Wisconsin sheriff defends decision to hire convicted killer

sheriff hires convicted killer

Rafael George Macias said that despite his background, he’s always had respect for law enforcement. (Photo: Fox 6)

Some residents in Sheboygan County were shocked to learn that a radio technician for the county law enforcement is a convicted killer who served more than a decade in prison, but the sheriff is defending his decision to hire the man.

Rafael George Macias was convicted of killing and dismembering his live-in girlfriend, Julia Adams, in 1977 in Forth Worth. According to local media reports, after Macias strangled Adams, he left her body in a closet overnight. He then placed her in a bathtub the following day and proceeded to use a hacksaw to cut up her body. Macias then stuffed Adams’ dismembered body into an Air Force packing crate and dumped it. Adams’ body was discovered some time later after Macias reported her missing.

Macias, who was an airman at Cardwell Air Force Base, and Adams were both 20 years old at the time. He later said his actions were fueled by jealousy and he took Adams’ life in a “fit of rage.”

Macias was soon arrested, charged and convicted for Adams’ gruesome murder. He was sentenced to 40 years in prison, but after given credit for good behavior, was released after serving 13 years.

While in prison, Macias earned an associates degree as a radio technician and once he was released in 1990, landed a job with a radio manufacturer. Macias later got another job with a company that did contract work servicing police radios for Sheboygan County law enforcement. The company, which is no longer in business, did not require background checks on their employees, so nobody knew of Macias’ prior conviction at the time.

For 10 years, Macias continued doing contract work servicing the police radios, and when Todd Priebe became Sheboygan County Sheriff in 2011, the newly-elected sheriff saw the chance to save the county some $100,000 a year by hiring Macias as a full-time employee. Macias was apparently upfront with Priebe about his prior conviction, but Priebe didn’t ask for the details.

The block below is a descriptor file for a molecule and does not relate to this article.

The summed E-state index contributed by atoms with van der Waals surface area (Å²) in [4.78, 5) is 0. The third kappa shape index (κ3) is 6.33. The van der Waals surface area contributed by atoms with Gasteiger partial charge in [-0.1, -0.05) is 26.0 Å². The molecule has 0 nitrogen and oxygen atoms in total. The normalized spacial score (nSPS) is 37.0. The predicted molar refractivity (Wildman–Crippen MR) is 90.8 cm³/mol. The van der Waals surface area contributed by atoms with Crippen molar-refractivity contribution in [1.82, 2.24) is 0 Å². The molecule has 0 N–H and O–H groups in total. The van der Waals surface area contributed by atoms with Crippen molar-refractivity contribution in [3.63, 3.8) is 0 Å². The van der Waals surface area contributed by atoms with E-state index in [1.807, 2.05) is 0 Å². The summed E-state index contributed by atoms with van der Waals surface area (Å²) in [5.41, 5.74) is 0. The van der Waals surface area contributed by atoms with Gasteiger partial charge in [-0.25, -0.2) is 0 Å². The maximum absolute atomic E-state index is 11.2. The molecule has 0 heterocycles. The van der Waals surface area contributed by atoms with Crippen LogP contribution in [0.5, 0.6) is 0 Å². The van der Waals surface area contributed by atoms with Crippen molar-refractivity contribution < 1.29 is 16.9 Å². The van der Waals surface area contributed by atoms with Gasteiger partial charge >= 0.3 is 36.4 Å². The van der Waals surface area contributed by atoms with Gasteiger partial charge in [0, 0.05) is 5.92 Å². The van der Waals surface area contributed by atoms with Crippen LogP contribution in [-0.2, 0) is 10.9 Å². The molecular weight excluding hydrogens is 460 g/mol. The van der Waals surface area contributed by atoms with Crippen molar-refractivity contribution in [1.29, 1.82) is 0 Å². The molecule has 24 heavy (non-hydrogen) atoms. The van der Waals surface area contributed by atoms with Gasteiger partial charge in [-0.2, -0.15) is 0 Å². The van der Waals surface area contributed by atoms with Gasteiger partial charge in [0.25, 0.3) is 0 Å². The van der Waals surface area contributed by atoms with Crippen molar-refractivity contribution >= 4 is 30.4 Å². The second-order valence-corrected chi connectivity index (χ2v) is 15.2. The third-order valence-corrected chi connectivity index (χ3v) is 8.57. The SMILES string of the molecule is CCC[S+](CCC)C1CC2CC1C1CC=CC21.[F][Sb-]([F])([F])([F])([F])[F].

“I’m not going to throw him under the bus. I take responsibility for bringing him on,” Priebe said in a recent interview with the Journal Sentinel. “If I had known the gruesome details, I may not have taken him on, but what he brings to our agency is nothing but positive.”

However, Priebe learned of the gruesome details about six months ago, but Priebe said that after more than a decade of service, Macias had already proved his worth – and trustworthiness.

“At no time do I want anybody to be led to believe that I condone what he did. I don’t condone any of that,” Priebe said. “It’s horrible. I can’t imagine. It’s just horrific. But at the same time, I think he’s very, very grateful that he’s been given a second chance. He wants to prove to himself and others his wasn’t a wasted life.”

Macias, who is now 59 years old, talked with the Journal Sentinel this week and assured he is not the same man he was nearly 40 years ago.

“There isn’t a day I don’t regret it. There’s no excuse,” Macias said. “You just learn with experience, learn with age that life is short and life is precious.”

Macias also said he looks at his job as a way of paying back society.

“I’m still paying it back by using my skills to maintain the radio system that protects the public,” he said.

Still, some have showed concern over his past, but the overwhelming majority of those who work with him, support him.

“As far as I’m concerned, he’s a success story,” said Priebe.

Should Macias be allowed to work for the sheriff’s office after serving his time in prison, or should his prior conviction keep him from holding such a position? Share your thoughts below.

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